Much the same team went to England in 1955 and was beaten three-two in probably the best post-war series there. England won the first two Tests, South Africa the next two and South African eyes still have a wistful look when they wonder what would have happened in the last at The Oval if one memorable l. b. w. decision had gone against Peter May.

More brilliant fielding, plus Tayfield and the two formidable fast bowlers, Adcock and Heine, enabled South Africa to come from behind and draw the 1956-57 series two-two but, true to form, they were well beaten by Ian Craig's Australians a year later. It was the custom until 1965-66 to drop the Currie Cup competition in years when touring sides were in the country. This was no help to players and still less to selectors. Sometimes it seemed that it was not until the fourth Test that South Africa succeeded in getting the right team in the field.

Abroad there were not the same problems and the failure in England in 1960 was a bitter disappointment. An unusually wet summer was all against the young players taken and the calling of one of them, G. M. Griffin, for throwing was an added upset. England, even without Peter May who was ill, won easily and South Africa were down in the depths again, once more with a tour of Australia looming ahead.

In 1963-64 history repeated itself. Another young team was taken and it proved to include a genius in the 19-year-old Graeme Pollock, a genuinely fast bowler in his brother Peter, and a belligerent opening batsmen in E. J. Barlow, who averaged 75 in the series. The captain, Trevor Goddard, was not in the more dashing mould, but most of his players improved as the tour progressed and the series was halved again. Many Australians believed that with only a little more positive direction in the last Test South Africa must have won.

The series at home against England a year later was disappointing. Some strange South African selections and a crumbling pitch gave England the first Test and though South Africa latterly looked the better side, England, depleted by injury, hung on to their lead. This did not make for a spectacular series and South Africa, for their part, had not yet absorbed the lessons of aggressive thinking and realised their capacity for attack. They still played A. J. Pithey, a very fine defensive player but not one who would win matches. The fielding was again approaching great heights, which it reached in England in 1965 when Colin Bland was at his peak in the covers. In an exciting series of three closely fought matches South Africa won by virtue of their victory at Trent Bridge. I have heard Graeme Pollock's 125 there in two hours twenty minutes referred to as flashy and lucky but played in typically difficult humid English conditions it seemed to me one of the great Test innings and it won the match.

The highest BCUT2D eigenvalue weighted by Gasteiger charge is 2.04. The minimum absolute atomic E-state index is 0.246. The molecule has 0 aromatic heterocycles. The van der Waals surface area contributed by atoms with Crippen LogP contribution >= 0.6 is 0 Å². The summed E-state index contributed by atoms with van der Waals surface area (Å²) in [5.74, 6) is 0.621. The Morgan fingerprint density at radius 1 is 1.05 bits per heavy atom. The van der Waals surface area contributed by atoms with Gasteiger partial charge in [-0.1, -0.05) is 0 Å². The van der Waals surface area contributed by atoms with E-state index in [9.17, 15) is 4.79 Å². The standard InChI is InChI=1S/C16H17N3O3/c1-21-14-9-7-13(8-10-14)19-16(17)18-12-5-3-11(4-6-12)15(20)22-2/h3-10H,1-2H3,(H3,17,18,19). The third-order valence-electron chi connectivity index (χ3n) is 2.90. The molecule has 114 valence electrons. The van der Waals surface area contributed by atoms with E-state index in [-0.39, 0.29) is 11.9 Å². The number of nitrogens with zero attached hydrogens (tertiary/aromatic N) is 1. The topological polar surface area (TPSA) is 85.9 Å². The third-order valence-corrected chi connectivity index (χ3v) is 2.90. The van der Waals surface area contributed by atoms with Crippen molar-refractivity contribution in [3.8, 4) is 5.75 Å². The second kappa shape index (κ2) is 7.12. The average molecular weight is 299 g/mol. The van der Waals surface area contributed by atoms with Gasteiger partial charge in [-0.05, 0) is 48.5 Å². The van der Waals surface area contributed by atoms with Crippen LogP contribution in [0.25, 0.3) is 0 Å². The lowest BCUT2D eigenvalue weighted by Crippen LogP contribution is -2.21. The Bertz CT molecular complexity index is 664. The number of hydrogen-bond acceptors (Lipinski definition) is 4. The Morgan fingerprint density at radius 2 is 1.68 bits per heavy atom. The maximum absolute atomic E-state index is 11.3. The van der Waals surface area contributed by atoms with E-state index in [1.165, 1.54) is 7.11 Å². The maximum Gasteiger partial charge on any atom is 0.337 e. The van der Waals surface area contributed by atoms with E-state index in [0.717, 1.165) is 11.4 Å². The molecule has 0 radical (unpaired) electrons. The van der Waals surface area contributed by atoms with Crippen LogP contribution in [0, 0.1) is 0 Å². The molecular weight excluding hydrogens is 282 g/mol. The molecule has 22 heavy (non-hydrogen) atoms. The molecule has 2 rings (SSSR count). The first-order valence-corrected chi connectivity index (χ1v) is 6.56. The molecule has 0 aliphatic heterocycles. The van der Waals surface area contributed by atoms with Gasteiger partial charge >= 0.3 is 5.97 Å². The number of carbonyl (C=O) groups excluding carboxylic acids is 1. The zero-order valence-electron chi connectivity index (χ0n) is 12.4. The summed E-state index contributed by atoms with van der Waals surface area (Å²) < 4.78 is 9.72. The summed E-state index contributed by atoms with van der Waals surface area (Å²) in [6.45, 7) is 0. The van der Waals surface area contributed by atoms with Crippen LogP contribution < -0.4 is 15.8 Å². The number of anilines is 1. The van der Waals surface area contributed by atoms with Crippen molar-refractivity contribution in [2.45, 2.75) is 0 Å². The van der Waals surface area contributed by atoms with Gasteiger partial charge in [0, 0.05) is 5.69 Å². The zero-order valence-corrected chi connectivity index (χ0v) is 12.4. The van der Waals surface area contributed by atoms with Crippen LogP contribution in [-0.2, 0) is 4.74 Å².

Peter van der Merwe's captaincy had made South African cricket very conscious of the value of leadership and team spirit and he led an almost identical team at home in 1966-67 against Australia in what was probably South Africa's greatest triumph. The Australians had never before lost a match of any sort in South Africa but they were beaten by the Transvaal and lost the series three-one. They were not a great side and all the spectacular cricket came from the South Africans but the Australians had their moments as when they passed the South African first-innings score of 199 in the magnificent first Test with only one wicket down.

Three times, however, when South Africa were in a delicate position, the wicket-keeper, Denis Lindsay, came in and made what would have been the hundred of a lifetime for most mortals. The last of them in difficult conditions in Johannesburg in the fourth Test occupied only one hundred and five minutes and then as before he let loose a flood of thrilling strokes without ever seeming to use other than the middle of the bat. In the series he made 606 runs at an average of 86.57 and yet in subsequent seasons in the Currie Cup he scarcely made a run. Though Graeme Pollock played some superb innings, the other match-winner was Trevor Goddard, who at the age of 35 bowled better than ever before and took 26 wickets. If he had come to England in 1965, South Africa must surely have made a clean sweep.

After this victory over Australia, South Africa with many talented young players such as Richards and Procter still on the way up, seemed capable at last of staying on the crest of the wave for some time, even if they lacked spinners of the class of Athol Rowan and Tayfield. But other influences were at work by now and at a time when the heart of cricket cried out for gaiety, talent and adventure, the young men who could supply these qualities were seen but seldom in the Test arena.

© John Wisden & Co